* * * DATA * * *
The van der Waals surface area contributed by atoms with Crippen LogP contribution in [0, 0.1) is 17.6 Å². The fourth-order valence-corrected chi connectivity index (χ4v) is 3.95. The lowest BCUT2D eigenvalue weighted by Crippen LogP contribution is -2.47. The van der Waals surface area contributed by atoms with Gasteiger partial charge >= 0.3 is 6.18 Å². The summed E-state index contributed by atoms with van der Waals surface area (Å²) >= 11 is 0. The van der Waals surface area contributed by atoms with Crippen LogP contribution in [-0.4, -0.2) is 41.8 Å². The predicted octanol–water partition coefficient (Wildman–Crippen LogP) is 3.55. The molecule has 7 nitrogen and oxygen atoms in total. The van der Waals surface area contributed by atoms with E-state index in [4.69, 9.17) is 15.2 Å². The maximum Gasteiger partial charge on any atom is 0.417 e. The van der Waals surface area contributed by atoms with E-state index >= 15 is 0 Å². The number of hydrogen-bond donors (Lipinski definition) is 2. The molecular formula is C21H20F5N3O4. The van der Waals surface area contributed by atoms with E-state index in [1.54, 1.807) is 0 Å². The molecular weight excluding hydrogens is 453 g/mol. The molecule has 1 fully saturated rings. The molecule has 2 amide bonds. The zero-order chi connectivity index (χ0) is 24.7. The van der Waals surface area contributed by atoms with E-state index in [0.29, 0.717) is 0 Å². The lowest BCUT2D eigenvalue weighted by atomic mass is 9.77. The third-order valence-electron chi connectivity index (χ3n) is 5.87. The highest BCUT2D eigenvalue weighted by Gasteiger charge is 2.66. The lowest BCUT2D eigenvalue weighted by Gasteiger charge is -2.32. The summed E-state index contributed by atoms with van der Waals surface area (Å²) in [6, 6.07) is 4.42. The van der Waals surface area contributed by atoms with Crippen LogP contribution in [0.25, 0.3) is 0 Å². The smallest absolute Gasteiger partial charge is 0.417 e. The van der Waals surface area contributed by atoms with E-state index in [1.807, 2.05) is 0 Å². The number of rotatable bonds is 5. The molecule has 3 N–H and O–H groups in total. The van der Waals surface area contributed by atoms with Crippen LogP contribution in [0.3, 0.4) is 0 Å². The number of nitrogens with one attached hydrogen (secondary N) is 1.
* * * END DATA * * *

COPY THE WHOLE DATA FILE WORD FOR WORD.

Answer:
The van der Waals surface area contributed by atoms with Crippen LogP contribution in [0, 0.1) is 17.6 Å². The fourth-order valence-corrected chi connectivity index (χ4v) is 3.95. The lowest BCUT2D eigenvalue weighted by Crippen LogP contribution is -2.47. The van der Waals surface area contributed by atoms with Gasteiger partial charge >= 0.3 is 6.18 Å². The summed E-state index contributed by atoms with van der Waals surface area (Å²) >= 11 is 0. The van der Waals surface area contributed by atoms with Crippen LogP contribution in [-0.4, -0.2) is 41.8 Å². The predicted octanol–water partition coefficient (Wildman–Crippen LogP) is 3.55. The molecule has 7 nitrogen and oxygen atoms in total. The van der Waals surface area contributed by atoms with E-state index in [4.69, 9.17) is 15.2 Å². The maximum Gasteiger partial charge on any atom is 0.417 e. The van der Waals surface area contributed by atoms with E-state index >= 15 is 0 Å². The number of hydrogen-bond donors (Lipinski definition) is 2. The molecular formula is C21H20F5N3O4. The van der Waals surface area contributed by atoms with E-state index in [1.54, 1.807) is 0 Å². The molecular weight excluding hydrogens is 453 g/mol. The molecule has 1 fully saturated rings. The molecule has 2 amide bonds. The zero-order chi connectivity index (χ0) is 24.7. The van der Waals surface area contributed by atoms with E-state index in [0.29, 0.717) is 0 Å². The lowest BCUT2D eigenvalue weighted by atomic mass is 9.77. The third-order valence-electron chi connectivity index (χ3n) is 5.87. The highest BCUT2D eigenvalue weighted by Gasteiger charge is 2.66. The lowest BCUT2D eigenvalue weighted by Gasteiger charge is -2.32. The summed E-state index contributed by atoms with van der Waals surface area (Å²) in [6, 6.07) is 4.42. The van der Waals surface area contributed by atoms with Crippen LogP contribution in [0.25, 0.3) is 0 Å². The smallest absolute Gasteiger partial charge is 0.417 e. The van der Waals surface area contributed by atoms with E-state index in [1.807, 2.05) is 0 Å². The number of rotatable bonds is 5. The molecule has 3 N–H and O–H groups in total. The van der Waals surface area contributed by atoms with Crippen LogP contribution in [0.3, 0.4) is 0 Å². The number of nitrogens with one attached hydrogen (secondary N) is 1.